Match-ups: WVU-Marshall

When West Virginia hosts Marshall on Sunday, some definitive match-ups that fans have been waiting for will be on display. Game Scorecard
Sun 9/4/11 3:30 PM

Morgantown, WV

Mountaineer Field
Record: 0-0
AP: 24
Last Game
N.C. State L 23-7
Radio: MSN
Record: 0-0
Last Game
Tulane W 38-23
Rosters/ Bios
Press Release
Season Stats
2011 Schedule

Series: WVU 10-0
First Meeting: 1911
Last Meeting: 2010
Press Release
Season Stats
2011 Schedule

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WVU pass protection vs. Marshall's Vinny Curry

In order to make Dana Holgorsen's offense go, the quarterback has to have time to throw the ball. Granted, a good bit of the offense is predicated on getting the ball out of the quarterback's hands as quickly as possible, but if the aerial attack is going to be more than wide receiver screens and quick slants, West Virginia's pass protectors will have to keep rushers, especially Curry, at bay. The pressure will fall not only on the edge of the line, where Donny Barclay and Pat Eger will likely see charges from the Herd senior, but also on running backs.

West Virginia's bigger backs are more suited to helping block in these situations, but WVU can't be forced into inserting Matt Lindamood or Ricky Kovatch every time extra pass protection is required. Such substitutions would become a tip-off to Marshall, so there will be times when one of the young, smallish backs are called upon to help. How well will they be able to protect Geno Smith? Pass protection certainly is emphasized for backs in high school – especially those whose first job is to run the football constantly, so it will be interesting to see how quickly players such as Andrew Buie and Dustin Garrison have picked up blocking skills. If they haven't, Curry could make a living in the Mountaineer backfield.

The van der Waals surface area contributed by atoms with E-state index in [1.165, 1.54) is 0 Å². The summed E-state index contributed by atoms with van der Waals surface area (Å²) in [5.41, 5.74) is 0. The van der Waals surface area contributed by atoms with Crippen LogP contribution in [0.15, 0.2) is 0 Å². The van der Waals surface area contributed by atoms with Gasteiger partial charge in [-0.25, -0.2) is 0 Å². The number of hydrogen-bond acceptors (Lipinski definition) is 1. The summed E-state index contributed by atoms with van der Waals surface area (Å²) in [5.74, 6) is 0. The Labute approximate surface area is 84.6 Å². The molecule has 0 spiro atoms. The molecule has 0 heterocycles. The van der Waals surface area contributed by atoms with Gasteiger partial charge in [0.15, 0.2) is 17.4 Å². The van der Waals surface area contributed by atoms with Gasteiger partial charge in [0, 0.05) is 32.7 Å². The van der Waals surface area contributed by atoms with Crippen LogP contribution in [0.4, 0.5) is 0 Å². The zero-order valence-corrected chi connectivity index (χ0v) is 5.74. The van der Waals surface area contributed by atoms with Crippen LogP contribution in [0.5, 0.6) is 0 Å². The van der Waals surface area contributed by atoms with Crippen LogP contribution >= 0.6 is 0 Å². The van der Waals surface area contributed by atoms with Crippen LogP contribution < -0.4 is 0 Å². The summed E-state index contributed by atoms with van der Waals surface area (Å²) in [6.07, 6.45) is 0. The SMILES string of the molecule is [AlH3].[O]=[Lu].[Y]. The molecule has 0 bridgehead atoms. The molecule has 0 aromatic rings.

WVU nose tackles Jorge Wright and Josh Taylor vs. MU running game

The number one goal of West Virginia's defense is stopping the run. It was masterful at that task in 2010, yielding just 86.5 yard per game on the ground and surrendering just three rushing scores all year.

Jorge Wright
The linchpin of that defensive effort, Chris Neild, is now playing for the NFL's Washington Redskins, and replacing him will be a chore of proportions almost as big as the man himself. Wright has a good deal of natural ability, but has been inconsistent, and his summer legal issue kept him away from workouts for a while. Taylor has elevated himself from walk-on to solid contributor, but may need to play an even bigger role this year as Wright tries to settle in.